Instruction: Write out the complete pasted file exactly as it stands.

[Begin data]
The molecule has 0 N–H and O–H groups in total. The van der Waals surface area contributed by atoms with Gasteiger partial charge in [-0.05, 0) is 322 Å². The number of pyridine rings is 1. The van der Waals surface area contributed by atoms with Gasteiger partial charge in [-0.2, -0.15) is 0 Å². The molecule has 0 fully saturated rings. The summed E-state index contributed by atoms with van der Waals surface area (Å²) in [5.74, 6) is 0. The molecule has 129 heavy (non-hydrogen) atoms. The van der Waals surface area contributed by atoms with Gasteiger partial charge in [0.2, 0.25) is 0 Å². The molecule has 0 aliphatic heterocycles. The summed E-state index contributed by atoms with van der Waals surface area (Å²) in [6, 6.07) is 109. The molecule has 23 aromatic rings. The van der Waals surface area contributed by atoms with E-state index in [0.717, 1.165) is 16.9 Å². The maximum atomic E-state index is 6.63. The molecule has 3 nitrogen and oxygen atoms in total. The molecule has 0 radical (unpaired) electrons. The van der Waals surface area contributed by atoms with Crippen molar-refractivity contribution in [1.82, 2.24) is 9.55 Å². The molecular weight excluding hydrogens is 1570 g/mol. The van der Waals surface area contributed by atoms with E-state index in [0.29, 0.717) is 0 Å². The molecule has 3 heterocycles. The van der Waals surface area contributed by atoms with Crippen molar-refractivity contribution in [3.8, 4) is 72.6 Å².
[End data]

The molecule has 0 N–H and O–H groups in total. The van der Waals surface area contributed by atoms with Gasteiger partial charge in [-0.05, 0) is 322 Å². The number of pyridine rings is 1. The van der Waals surface area contributed by atoms with Gasteiger partial charge in [-0.2, -0.15) is 0 Å². The molecule has 0 fully saturated rings. The summed E-state index contributed by atoms with van der Waals surface area (Å²) in [5.74, 6) is 0. The molecule has 129 heavy (non-hydrogen) atoms. The van der Waals surface area contributed by atoms with Gasteiger partial charge in [0.2, 0.25) is 0 Å². The molecule has 0 aliphatic heterocycles. The summed E-state index contributed by atoms with van der Waals surface area (Å²) in [6, 6.07) is 109. The molecule has 23 aromatic rings. The van der Waals surface area contributed by atoms with E-state index in [0.717, 1.165) is 16.9 Å². The maximum atomic E-state index is 6.63. The molecule has 3 nitrogen and oxygen atoms in total. The molecule has 0 radical (unpaired) electrons. The van der Waals surface area contributed by atoms with Crippen molar-refractivity contribution in [1.82, 2.24) is 9.55 Å². The molecular weight excluding hydrogens is 1570 g/mol. The van der Waals surface area contributed by atoms with E-state index in [0.29, 0.717) is 0 Å². The molecule has 3 heterocycles. The van der Waals surface area contributed by atoms with Crippen molar-refractivity contribution in [3.8, 4) is 72.6 Å².